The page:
When Warren Buffett feels 'fear', global markets quake
- "Fear is the most contagious disease you can imagine. It makes the virus look like a piker," Warren Buffett, Chairman and CEO of Berkshire Hathaway, said.
- Buffet's net worth is an estimated $72 billion, and his investment firm has a cash pile of $137 billion.
- Buffett's view, and it is hard to disagree with it, the worst of the coronavirus impact on the global economy and markets may not be over yet.
The words are from a man whose net worth is an estimated $72 billion, and his investment firm has a cash pile of $137 billion, but the New York Times headline read 'Buffett isn't buying anything'. When that happens, whatever one is holding may seem like an excess that should be gotten rid of immediately.
The picture of global markets this Monday is a reflection of that quaking feeling inside every trader and investor.
|Index||Country||Monday, May 4|
|Hang Seng||Hong Kong||-4.18%|
Buffett may be known as one of the wisest investors who is willing to endure the cost of holding on to cash for long periods of time, without the FOMO (fear of missing out). Berkshire didn't buy a single stock since March 10 except for those of itself.
However, his firm Berkshire Hathway clocked a record loss of nearly $50 billion— at a time when the global economy was still functioning for more than two out of thethree months in question.
Buffett's view, and it is hard to disagree with it, the worst of the coronavirus impact on the global economy and markets may not be over yet.
The lesson for investors in India
To put it in the Indian context, India's largest consumer firm Hindustan Unilever (HUL), the subsidiary of the famed British-Dutch multinational giant, clocked a 7% contraction in sale volumes between January and March 2020. India only shut down its economy on March 25; shops were open for nearly the entire quarter except for the last week.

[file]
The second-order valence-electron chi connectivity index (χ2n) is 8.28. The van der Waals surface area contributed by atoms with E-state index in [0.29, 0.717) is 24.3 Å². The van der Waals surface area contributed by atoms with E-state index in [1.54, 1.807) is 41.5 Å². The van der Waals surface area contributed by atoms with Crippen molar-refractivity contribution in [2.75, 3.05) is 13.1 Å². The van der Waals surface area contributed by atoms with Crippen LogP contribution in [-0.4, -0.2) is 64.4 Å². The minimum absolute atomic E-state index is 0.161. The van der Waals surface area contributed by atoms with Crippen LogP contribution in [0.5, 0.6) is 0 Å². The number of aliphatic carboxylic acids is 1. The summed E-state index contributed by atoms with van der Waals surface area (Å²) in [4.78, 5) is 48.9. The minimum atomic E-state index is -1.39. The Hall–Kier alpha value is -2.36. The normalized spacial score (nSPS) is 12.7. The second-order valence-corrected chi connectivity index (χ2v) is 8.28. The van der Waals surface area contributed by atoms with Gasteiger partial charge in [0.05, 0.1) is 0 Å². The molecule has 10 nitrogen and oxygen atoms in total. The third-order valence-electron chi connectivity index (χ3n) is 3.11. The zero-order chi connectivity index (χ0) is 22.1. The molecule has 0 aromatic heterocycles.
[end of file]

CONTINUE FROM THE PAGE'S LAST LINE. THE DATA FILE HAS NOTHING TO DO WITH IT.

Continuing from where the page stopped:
Even after that, people were hoarding, panic buying essentials every few days as the lockdown continued to extend, and is now scheduled to end on May 17. If one week's lockdown could cause a 7% fall in volume growth, investors fear about what six weeks can do. Investors in HUL lost nearly $3.5 billion in a single as the stock slumped nearly 5% on May 4.
AdvertisementSide note: the plight of HUL also shows is that the Indian economy wasn't in great shape even before coronavirus struck.
HUL is just one example — though a stock that is considered to be among the safest bets because people will never stop buying soaps, shampoos, and detergent— the others where human discretion is a factor, in sectors like cars, travel and tourism, luxury items like watches and even credit cards, one would dread to think of what the April-June quarter may look like. As Buffett put it, "our airline position was a mistake. Berkshire is worth less today because I took that position than if I hadn't." And that was before the COVID-19 pandemic seems to have changed the industry forever.
Even if one were to invest in Berkshire, without having to figure out the best bet themselves, the stock was down 19% for the year so far until Friday (May 1). This is the same stock that has gained by an average of 20.3% per year for 55 long years until the end of 2019.
AdvertisementIs it funny that many self-proclaimed students of Buffett — who either read his books or even his quotes off the internet — made money in April when the 'Oracle of Omaha' sat on sidelines watching? Or is it scary?
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